Companies that use Hong Kong as their headquarters in Asia may begin to reconsider their decision over China's national security law, Commerce Secretary Wilbur Ross said Wednesday.
"I believe that there's a good chance that all companies who have used Hong Kong as their headquarters for Asia will begin to rethink whether the new rules, the new relationship between Hong Kong and mainland China, whether those rules let Hong Kong be as favorable a place to have headquarters as it used to be," he told Fox Business' Maria Bartiromo.
The new law allows China to sentence people in Hong Kong to life in prison if they are found guilty of terrorism, subversion, or promote secession, and was enacted a year after anti-government protests became violent last year.
Ross said the Trump administration considers the law a "gross violation of human rights" and a breach of the original treaty reached when Hong Kong, a former British colony, was returned to China in 1997.
Under that agreement, known as "one country, two systems," Hong Kong was allowed to maintain a "high degree of autonomy for 50 years.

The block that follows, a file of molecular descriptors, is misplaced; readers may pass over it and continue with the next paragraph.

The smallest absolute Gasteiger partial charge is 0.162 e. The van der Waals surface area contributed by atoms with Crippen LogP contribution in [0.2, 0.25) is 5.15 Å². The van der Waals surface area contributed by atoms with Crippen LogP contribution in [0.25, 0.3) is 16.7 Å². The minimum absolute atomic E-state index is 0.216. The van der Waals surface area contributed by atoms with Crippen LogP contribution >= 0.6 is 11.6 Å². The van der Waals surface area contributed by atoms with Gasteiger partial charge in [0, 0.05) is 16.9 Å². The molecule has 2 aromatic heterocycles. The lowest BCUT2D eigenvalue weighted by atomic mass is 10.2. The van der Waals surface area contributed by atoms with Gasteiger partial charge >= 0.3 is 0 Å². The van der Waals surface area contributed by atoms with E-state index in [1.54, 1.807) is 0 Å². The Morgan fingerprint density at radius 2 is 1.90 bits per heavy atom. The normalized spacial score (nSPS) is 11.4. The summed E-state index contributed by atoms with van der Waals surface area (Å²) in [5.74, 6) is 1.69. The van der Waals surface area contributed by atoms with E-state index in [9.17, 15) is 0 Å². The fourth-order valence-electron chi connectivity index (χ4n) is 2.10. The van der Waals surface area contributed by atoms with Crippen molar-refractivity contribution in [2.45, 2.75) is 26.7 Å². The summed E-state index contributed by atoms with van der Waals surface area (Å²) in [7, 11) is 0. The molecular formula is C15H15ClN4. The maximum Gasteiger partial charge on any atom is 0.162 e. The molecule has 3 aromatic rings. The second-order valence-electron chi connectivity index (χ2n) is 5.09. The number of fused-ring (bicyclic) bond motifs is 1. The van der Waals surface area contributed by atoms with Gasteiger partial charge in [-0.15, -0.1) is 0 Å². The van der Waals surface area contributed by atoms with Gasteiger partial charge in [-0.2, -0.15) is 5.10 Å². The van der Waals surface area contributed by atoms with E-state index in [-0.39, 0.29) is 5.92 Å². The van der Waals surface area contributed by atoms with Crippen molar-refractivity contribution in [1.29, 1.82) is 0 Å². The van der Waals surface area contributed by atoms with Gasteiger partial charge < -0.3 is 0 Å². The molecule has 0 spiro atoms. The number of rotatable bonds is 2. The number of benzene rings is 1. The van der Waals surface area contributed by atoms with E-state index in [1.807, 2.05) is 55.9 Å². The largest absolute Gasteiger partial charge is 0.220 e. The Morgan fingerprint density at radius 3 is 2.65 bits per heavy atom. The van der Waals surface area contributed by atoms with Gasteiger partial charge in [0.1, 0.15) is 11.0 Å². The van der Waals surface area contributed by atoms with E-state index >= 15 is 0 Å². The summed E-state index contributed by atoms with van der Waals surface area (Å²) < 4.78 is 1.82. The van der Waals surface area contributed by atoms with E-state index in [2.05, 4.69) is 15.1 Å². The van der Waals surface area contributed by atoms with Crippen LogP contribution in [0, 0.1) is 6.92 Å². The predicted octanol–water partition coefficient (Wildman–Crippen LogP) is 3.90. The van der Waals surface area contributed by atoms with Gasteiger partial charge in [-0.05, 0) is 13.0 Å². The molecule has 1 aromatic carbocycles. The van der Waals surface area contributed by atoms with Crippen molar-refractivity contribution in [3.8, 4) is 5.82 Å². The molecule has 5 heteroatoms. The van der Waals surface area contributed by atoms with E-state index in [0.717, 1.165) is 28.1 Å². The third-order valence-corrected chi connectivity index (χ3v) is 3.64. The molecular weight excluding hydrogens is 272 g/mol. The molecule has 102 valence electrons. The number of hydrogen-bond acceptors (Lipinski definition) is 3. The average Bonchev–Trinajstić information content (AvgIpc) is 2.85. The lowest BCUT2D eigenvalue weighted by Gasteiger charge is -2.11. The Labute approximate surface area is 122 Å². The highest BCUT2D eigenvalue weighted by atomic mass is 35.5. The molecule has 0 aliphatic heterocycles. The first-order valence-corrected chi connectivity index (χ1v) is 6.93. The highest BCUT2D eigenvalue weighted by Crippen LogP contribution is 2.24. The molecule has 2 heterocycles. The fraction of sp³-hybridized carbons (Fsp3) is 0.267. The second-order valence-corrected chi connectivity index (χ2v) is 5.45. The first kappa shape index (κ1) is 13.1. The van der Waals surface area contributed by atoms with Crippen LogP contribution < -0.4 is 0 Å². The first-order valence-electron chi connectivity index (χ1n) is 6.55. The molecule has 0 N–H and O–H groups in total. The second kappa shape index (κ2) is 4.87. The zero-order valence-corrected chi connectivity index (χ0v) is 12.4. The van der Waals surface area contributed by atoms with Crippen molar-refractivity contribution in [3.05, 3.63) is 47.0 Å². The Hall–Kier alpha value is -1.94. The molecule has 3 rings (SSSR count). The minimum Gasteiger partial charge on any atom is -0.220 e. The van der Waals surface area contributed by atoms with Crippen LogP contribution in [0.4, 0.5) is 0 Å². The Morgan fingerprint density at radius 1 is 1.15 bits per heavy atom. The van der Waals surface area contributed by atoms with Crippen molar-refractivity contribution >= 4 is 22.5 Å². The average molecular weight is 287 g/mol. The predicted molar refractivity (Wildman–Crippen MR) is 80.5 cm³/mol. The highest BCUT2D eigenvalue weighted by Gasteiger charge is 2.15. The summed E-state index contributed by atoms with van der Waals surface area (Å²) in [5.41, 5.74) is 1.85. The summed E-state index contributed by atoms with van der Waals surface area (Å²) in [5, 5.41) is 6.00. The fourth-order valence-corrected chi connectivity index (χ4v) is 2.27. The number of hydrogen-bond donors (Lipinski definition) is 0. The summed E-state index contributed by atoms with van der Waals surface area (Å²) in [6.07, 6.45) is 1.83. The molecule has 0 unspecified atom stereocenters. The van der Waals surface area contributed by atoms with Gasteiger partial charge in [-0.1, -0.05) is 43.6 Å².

Because of the new law, the United States earlier this week began the steps to revoke Hong Kong's special trading status, a move that happened because "China has made Hong Kong no longer a special haven. If it's not special to the Chinese, it shouldn't be special to us."
Ross also on Wednesday noted it was the first day for the U.S.-Mexico-Canada trade agreement and praised it as a move that will boost U.S. jobs.
"The former NAFTA treaty was filled with holes and it caused a big increase in our deficit with our two big trading partners," Ross said, explaining that since NAFTA, the United States has incurred more than $1 trillion in deficits with Mexico.
"For many of the states, a third of their exports in some cases, even more, go to Canada or Mexico, so it's a very, very important thing both for agricultural products and for manufactured products, especially automobiles," said Ross. He added that the new agreement will "likely result in 100,000 new jobs."
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